Growing up as a person of mixed heritage in Dorset has had its challenges. I’ve been living in Bridport for pretty much all of my life, after my mum made the decision to move the two of us from London to the South West in ’96. Despite the fact that my mother, a Caucasian-English woman, raised me without my biological father (a British-Caribbean man) and later went on to have children with two Caucasian men, I grew up never feeling as if I were different from the rest of my family.
However, outside of the family home, I soon became familiar with a sense of alienation after various experiences of being singled out and discriminated towards because of my race. It was a harsh reality check, and insight into the minds of many people around me.
Some of my first memories of racism date back to primary school, when I was aged 6 or 7. In one scenario, I got into an argument with a boy who retaliated by calling me a n****r – I was clueless as to what this word actually meant! I went home that day and asked my mum, who informed me it was a derogatory word for people of colour. I was pretty dumbfounded; a bubble of childhood innocence burst that day and I became painfully aware of the fact that I was never really viewed as equal to my white peers.
I don’t think it was long after this that I really started to pine for the relationship I never had with my real dad. Missing the man whom I inherited my skin colour from, the key thing that I was repeatedly being singled out for, left me feeling all the more displaced. My dad and I eventaully met when I was 14, and we have a great relationship now. However I desperately needed that person to identify with during the times of hardship.
I wasn’t left to deal with any of this alone, and I definitely had a strong support system – I have memories of a friend once shouting, ‘if she’s a n****r, then I’m a n****r’ to a child who’d randomly hurled the ‘N word’ at me in the playground. She will always hold a special spot in my heart for that – needless to say we’ve been close friends ever since.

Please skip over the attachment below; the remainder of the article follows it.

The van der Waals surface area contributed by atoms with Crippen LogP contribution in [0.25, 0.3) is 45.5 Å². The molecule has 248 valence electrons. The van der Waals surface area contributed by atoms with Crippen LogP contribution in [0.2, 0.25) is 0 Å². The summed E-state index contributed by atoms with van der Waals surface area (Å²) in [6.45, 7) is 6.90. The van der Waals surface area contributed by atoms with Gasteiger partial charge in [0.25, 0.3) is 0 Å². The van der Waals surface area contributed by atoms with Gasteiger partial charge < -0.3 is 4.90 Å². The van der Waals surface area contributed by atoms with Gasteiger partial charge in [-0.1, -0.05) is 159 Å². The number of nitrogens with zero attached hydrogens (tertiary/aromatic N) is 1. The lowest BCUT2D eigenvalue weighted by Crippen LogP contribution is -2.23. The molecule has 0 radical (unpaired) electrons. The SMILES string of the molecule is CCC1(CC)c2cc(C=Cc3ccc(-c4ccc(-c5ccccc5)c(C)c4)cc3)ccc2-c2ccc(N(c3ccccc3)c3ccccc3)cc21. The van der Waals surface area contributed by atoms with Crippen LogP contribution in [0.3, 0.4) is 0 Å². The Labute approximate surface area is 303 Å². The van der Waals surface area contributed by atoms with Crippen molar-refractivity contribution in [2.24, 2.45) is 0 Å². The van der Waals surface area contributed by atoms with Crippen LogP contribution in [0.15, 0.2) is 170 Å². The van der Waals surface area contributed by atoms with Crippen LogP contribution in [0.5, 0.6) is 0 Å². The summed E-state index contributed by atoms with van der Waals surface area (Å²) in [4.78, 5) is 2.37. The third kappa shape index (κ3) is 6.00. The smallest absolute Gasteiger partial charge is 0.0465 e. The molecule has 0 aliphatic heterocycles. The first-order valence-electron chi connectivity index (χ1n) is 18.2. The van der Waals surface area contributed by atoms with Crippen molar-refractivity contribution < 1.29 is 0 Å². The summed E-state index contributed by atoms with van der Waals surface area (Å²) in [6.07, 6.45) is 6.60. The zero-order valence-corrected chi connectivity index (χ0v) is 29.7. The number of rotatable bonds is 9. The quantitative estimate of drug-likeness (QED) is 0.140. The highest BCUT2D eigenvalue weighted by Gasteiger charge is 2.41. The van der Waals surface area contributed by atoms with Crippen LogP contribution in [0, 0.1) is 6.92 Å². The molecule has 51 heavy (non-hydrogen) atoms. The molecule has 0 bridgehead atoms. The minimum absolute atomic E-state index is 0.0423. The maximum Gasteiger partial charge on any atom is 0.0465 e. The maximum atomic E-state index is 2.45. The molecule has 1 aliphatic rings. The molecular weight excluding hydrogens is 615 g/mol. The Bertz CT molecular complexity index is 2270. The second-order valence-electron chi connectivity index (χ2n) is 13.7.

I’m hugely grateful for the friends and family who were there to console me during these times, and not to take away from any support they gave me, but not having an identifiable person of colour in my life, someone who could really relate to the struggles of facing racism, definitely added extra weight to already heavy situations.
In 2016 I moved from Bridport to Amsterdam in the Netherlands. I returned in September 2018 to have my now 4 month-old daughter, and aside from occasional uncomfortable moments where I feel that someone has been holding a stare a little too long, there’s been no recent experience of facing racism/micro-aggressions whilst living in Dorset.
But I’m not ignorant to the fact that just because the discrimination I faced as a child living in Dorset isn’t something that I’ve yet had to deal with living here as a young adult, doesn’t mean that racism is no longer an issue in this county or even the country.
I hope that my daughter won’t have a childhood marred by coming up against the same trouble I did as a brown girl growing up in Bridport. I know that the people who I had the misfortunate of encountering do not account for a large majority of those living in the South West, but I do feel that there is still a long way to go in the fight against racism and in rural England especially.